Wisconsin Republicans are slated to vote next month on the right of secession.
And you thought we had that conversation 150 years ago, a conversation — actually a war — that ended with the defeat of the right to secede from the Union.
Despite the seeming finality of the Civil War, secession is back. Earlier this month the Resolutions Committee of the state Republican Party voted for a proposal supporting “legislation that upholds Wisconsin’s right, under extreme circumstances, to secede.”
Last month, one of the state GOP’s regional caucuses passed a version of the so-called “state sovereignty” resolution as an assertion of the state’s 10th Amendment rights. Top party officials hoped to kill the fringe proposal during a meeting of the resolutions panel on April 5 in Milwaukee. Instead, the committee adopted it on a split vote, putting the matter on the agenda at the Republican Party state convention in early May.
Governor Scott Walker opposes the resolution. "I don't think that one aligns with where most Republican officials are in the state of Wisconsin — certainly not with me," Walker said.
Walker reportedly has ambitions for higher office. No doubt, those ambitions do not include a stint as President of the Republic of Wisconsin.
Secession fever is not just rife in Wisconsin. Texans have never forgotten that their ancestors once lived in an independent nation. Two years ago, more than 115,000 Texans signed a petition calling for the state to secede. The document was sent to the White House days after President Obama’s reelection.
Governor Rick Perry, who ran for president in 2012 and who may be gearing up for another try in 2016, has said Texans have a “different feeling about independence. When we came into the nation in 1845, we were a republic, were a stand-alone nation. And one of the deals was, we can leave anytime we want. So we’re kind of thinking about that again.” (He’s wrong about the leaving “anytime we want,” by the way.)
Of course, this talk of secession is just that: Talk. Still, there’s some incongruity in the party of Lincoln morphing into the party of secession.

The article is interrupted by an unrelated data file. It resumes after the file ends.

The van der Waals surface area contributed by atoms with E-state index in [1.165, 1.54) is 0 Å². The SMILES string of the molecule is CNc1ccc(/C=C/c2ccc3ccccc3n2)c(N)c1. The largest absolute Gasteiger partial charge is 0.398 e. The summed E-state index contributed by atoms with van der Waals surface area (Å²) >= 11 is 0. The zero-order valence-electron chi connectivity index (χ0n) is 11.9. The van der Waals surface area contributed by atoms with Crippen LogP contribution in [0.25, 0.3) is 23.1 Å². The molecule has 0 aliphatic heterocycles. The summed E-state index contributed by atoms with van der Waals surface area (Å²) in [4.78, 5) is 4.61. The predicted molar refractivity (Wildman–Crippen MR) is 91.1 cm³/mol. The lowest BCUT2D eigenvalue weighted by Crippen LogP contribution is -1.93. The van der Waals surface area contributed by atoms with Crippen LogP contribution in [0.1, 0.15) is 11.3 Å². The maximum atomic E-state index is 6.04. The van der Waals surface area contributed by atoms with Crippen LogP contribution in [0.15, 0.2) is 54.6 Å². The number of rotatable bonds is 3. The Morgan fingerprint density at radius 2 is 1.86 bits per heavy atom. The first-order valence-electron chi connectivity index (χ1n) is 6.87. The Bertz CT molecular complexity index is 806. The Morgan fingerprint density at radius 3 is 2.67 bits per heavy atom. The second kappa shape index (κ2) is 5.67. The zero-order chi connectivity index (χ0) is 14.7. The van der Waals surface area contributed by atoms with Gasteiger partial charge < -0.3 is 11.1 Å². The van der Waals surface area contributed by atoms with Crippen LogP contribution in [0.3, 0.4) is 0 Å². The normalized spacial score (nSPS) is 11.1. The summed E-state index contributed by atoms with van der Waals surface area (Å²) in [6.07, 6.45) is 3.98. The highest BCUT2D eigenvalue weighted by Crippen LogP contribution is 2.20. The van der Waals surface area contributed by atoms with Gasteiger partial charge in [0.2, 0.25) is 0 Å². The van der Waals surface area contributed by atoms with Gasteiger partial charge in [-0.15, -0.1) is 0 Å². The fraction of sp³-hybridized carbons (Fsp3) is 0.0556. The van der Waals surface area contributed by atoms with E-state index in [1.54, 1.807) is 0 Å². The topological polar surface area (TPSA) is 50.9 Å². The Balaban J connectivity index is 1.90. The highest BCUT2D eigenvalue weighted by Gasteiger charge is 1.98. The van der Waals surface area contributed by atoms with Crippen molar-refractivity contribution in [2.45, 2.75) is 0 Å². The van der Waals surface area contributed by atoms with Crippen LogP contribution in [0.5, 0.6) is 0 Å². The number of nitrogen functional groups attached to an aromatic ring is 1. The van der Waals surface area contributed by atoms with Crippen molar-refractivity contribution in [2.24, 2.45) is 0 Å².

It’s another instance of the extremist fringe of the GOP dictating the party’s agenda. And it’s dangerous because toleration of secessionist talk only encourages the treasonous activities of men like Cliven Bundy, the Nevada rancher locked in battle with the federal government over his refusal to pay grazing fees. The federal government owns 87 percent of the land in Nevada. Bundy refuses to recognize federal authority, continuing to graze his cattle on federal land despite repeated court orders asserting the right of the Bureau of Land Management to collect grazing fees.
Recently, footage of a BLM agent using a stun gun on Bundy’s adult son went viral on right-wing internet sites. Armed militia supporters from neighboring states flocked to Bundy’s ranch to protect him from federal agents enforcing court orders. States’ rights groups, echoing Ruby Ridge and Waco, came armed and ready to fight. “I’m ready to pull the trigger,” one anti-government activist said.
Not eager to spill blood over livestock, the BLM has backed down for now.
And where are Nevada’s Republican officials on the enforcement of judicial decrees? Republican Governor Brian Sandoval says, “No cow justifies the atmosphere of intimidation which currently exists nor the limitation of constitutional rights that are sacred to all Nevadans.” And Republican Senator Dean Heller? He refers to Bundy supporters as “patriots” and says, “law-abiding Nevadans must not be penalized by an overreaching BLM.”
The Republican Party claims to favor limited government. But in Nevada limited government has become no government and opposition to federal power borders on anarchy.
Which is precisely what the first Republican president said in his 1861 Inaugural Address. “It is safe to assert that no government proper ever had a provision in its organic law for its own termination. Secession is the essence of anarchy,” said Abraham Lincoln.